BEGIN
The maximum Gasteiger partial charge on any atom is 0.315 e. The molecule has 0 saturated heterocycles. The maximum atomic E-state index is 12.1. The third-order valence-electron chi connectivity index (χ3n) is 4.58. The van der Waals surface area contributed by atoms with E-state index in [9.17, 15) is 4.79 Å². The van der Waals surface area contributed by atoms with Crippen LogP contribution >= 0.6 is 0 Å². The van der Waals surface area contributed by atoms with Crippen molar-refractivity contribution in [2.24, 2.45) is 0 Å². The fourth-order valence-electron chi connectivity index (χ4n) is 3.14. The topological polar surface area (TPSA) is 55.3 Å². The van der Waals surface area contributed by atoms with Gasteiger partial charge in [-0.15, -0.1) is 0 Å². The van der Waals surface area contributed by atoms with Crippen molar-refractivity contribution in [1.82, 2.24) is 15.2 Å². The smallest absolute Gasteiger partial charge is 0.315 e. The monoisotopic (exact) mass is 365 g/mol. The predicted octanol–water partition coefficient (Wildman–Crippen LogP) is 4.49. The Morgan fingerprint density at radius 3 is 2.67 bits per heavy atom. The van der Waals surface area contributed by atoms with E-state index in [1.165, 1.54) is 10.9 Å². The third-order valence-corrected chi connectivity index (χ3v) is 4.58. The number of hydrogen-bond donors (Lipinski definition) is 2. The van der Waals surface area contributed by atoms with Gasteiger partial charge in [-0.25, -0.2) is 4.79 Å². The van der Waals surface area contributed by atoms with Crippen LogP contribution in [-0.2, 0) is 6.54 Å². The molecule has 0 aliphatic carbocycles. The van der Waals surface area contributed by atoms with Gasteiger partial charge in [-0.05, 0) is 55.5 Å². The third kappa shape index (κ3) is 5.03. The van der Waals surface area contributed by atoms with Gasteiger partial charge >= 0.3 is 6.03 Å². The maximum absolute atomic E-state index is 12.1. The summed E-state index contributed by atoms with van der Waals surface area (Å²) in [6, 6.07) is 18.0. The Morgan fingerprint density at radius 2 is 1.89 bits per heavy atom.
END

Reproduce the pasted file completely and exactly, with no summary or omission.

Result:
The maximum Gasteiger partial charge on any atom is 0.315 e. The molecule has 0 saturated heterocycles. The maximum atomic E-state index is 12.1. The third-order valence-electron chi connectivity index (χ3n) is 4.58. The van der Waals surface area contributed by atoms with E-state index in [9.17, 15) is 4.79 Å². The van der Waals surface area contributed by atoms with Crippen LogP contribution >= 0.6 is 0 Å². The van der Waals surface area contributed by atoms with Crippen molar-refractivity contribution in [2.24, 2.45) is 0 Å². The fourth-order valence-electron chi connectivity index (χ4n) is 3.14. The topological polar surface area (TPSA) is 55.3 Å². The van der Waals surface area contributed by atoms with Gasteiger partial charge in [-0.15, -0.1) is 0 Å². The van der Waals surface area contributed by atoms with Crippen molar-refractivity contribution in [1.82, 2.24) is 15.2 Å². The smallest absolute Gasteiger partial charge is 0.315 e. The monoisotopic (exact) mass is 365 g/mol. The predicted octanol–water partition coefficient (Wildman–Crippen LogP) is 4.49. The Morgan fingerprint density at radius 3 is 2.67 bits per heavy atom. The van der Waals surface area contributed by atoms with E-state index in [1.165, 1.54) is 10.9 Å². The third-order valence-corrected chi connectivity index (χ3v) is 4.58. The number of hydrogen-bond donors (Lipinski definition) is 2. The van der Waals surface area contributed by atoms with Gasteiger partial charge in [-0.25, -0.2) is 4.79 Å². The van der Waals surface area contributed by atoms with Crippen LogP contribution in [-0.2, 0) is 6.54 Å². The molecule has 0 aliphatic carbocycles. The van der Waals surface area contributed by atoms with Gasteiger partial charge in [-0.05, 0) is 55.5 Å². The third kappa shape index (κ3) is 5.03. The van der Waals surface area contributed by atoms with Gasteiger partial charge >= 0.3 is 6.03 Å². The maximum absolute atomic E-state index is 12.1. The summed E-state index contributed by atoms with van der Waals surface area (Å²) in [6, 6.07) is 18.0. The Morgan fingerprint density at radius 2 is 1.89 bits per heavy atom.